CMU grad’s mission to supply fire trucks to Nepal a top priority |

CMU grad’s mission to supply fire trucks to Nepal a top priority

Bob Bauder
Nate Smallwood | Trib Total Media
Medical supplies destined for Nepal await shipping in the Brother's Brother Foundation warehouse, on Tuesday, May 12, 2015.

Michael Kobold has enlisted movie actors and mountain climbers in a quest to take firetrucks to Nepal's earthquake-devastated capital of Kathmandu, which has two.

Kobold, 36, said Nepal's second earthquake in two weeks Tuesday serves as a deadly example of why the developing nation needs emergency equipment.

“That's the heartbreaking thing,” said Kobold, owner of Kobold Expedition Tools, a watch and knife manufacturing company based in Volant in Lawrence County, with a facility in Robinson. “It's just so frustrating. The last two and a half weeks, I've slept on average two and a half hours. I sort of wish I had got the expedition off sooner.”

Kobold has been working for more than four years to outfit Kathmandu with firetrucks and emergency equipment. The city had five worn-out trucks until the first earthquake hit April 25 and destroyed three of them.

A second quake struck early Tuesday, causing widespread damage and killing dozens.

Humanitarian relief agencies in the region are mobilizing to deliver disaster aid.

Luke L. Hingson, president of North Side-based Brother's Brother Foundation, said a medical team with supplies arrived in Kathmandu on Tuesday morning just after the earthquake hit.

“We're supporting up to five medical teams in Nepal with medical supplies,” he said.

Kobold has a personal stake in the country.

Two Sherpas saved his wife, Anita, in 2010 when she went into respiratory distress as they were climbing Mt. Everest. A doctor on the climb pronounced her dead, but the Sherpas revived her with steroids and adrenaline.

Kobold has been working to repay the life-saving deed ever since.

The Carnegie Mellon University graduate trained the two guides to be watchmakers and put them in charge of a factory in Nepal. It was destroyed in the first quake.

He established the Soarway Foundation with Sir Ranulph Fiennes, a polar explorer and mountain climber whom the Guinness Book of World Records dubbed the “greatest living explorer;” Scott H. DeLisi, former U.S. ambassador to Nepal; English actor Malcolm McDowell; and others.

The foundation has two purposes: deliver emergency equipment and build an earthquake-proof firehouse; and help rebuild Nepalese historic sites damaged in the first quake to revive tourism.

The Kathmandu Fire Truck Expedition is scheduled to arrive in December after a 700-mile trip from Calcutta through the Himalayas.

Kobold said he conceived of the expedition more than four years ago to attract publicity to Nepal's plight.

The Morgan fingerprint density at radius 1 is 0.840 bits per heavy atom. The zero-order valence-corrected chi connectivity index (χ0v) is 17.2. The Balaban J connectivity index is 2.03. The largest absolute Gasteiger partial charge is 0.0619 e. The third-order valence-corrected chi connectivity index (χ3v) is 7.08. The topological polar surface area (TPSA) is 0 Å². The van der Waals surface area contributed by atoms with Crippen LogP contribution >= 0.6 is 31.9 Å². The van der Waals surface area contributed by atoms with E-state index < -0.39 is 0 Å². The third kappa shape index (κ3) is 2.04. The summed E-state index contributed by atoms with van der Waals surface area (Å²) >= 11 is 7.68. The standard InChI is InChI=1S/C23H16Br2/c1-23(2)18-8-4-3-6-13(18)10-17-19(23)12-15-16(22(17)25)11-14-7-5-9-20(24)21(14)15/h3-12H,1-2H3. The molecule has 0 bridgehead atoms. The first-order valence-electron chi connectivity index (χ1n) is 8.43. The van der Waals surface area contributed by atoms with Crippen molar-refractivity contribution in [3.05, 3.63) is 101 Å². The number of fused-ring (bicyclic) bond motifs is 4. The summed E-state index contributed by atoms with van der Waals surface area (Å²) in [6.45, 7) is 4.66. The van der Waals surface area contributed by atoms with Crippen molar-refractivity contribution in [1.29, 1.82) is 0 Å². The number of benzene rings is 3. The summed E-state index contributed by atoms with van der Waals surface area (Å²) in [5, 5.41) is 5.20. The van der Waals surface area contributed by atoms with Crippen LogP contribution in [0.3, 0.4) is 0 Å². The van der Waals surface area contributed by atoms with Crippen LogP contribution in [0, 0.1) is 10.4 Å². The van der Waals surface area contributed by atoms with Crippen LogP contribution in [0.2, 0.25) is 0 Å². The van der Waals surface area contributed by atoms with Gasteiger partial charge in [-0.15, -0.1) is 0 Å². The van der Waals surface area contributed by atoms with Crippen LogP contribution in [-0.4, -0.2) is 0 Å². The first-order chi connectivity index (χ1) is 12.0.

Fire departments from across the country, including Clarion and South Brownsville, have donated 10 used trucks, he said.

Pittsburgh is considering donating decommissioned equipment, said Tim McNulty, spokesman for Mayor Bill Peduto.

“Really there is a need for firetrucks in Kathmandu, but we wanted to make this much more about the risk of an earthquake,” Kobold said. “The reason that we did that was to raise awareness of the earthquakes. Now we're doing it to raise awareness of how Nepal can be rebuilt.”

Bob Bauder is a staff writer for Trib Total Media. Reach him at 412-765-2312 or [email protected].

TribLIVE commenting policy

You are solely responsible for your comments and by using you agree to our Terms of Service.

We moderate comments. Our goal is to provide substantive commentary for a general readership. By screening submissions, we provide a space where readers can share intelligent and informed commentary that enhances the quality of our news and information.

While most comments will be posted if they are on-topic and not abusive, moderating decisions are subjective. We will make them as carefully and consistently as we can. Because of the volume of reader comments, we cannot review individual moderation decisions with readers.

We value thoughtful comments representing a range of views that make their point quickly and politely. We make an effort to protect discussions from repeated comments either by the same reader or different readers

We follow the same standards for taste as the daily newspaper. A few things we won't tolerate: personal attacks, obscenity, vulgarity, profanity (including expletives and letters followed by dashes), commercial promotion, impersonations, incoherence, proselytizing and SHOUTING. Don't include URLs to Web sites.

We do not edit comments. They are either approved or deleted. We reserve the right to edit a comment that is quoted or excerpted in an article. In this case, we may fix spelling and punctuation.

We welcome strong opinions and criticism of our work, but we don't want comments to become bogged down with discussions of our policies and we will moderate accordingly.

We appreciate it when readers and people quoted in articles or blog posts point out errors of fact or emphasis and will investigate all assertions. But these suggestions should be sent via e-mail. To avoid distracting other readers, we won't publish comments that suggest a correction. Instead, corrections will be made in a blog post or in an article.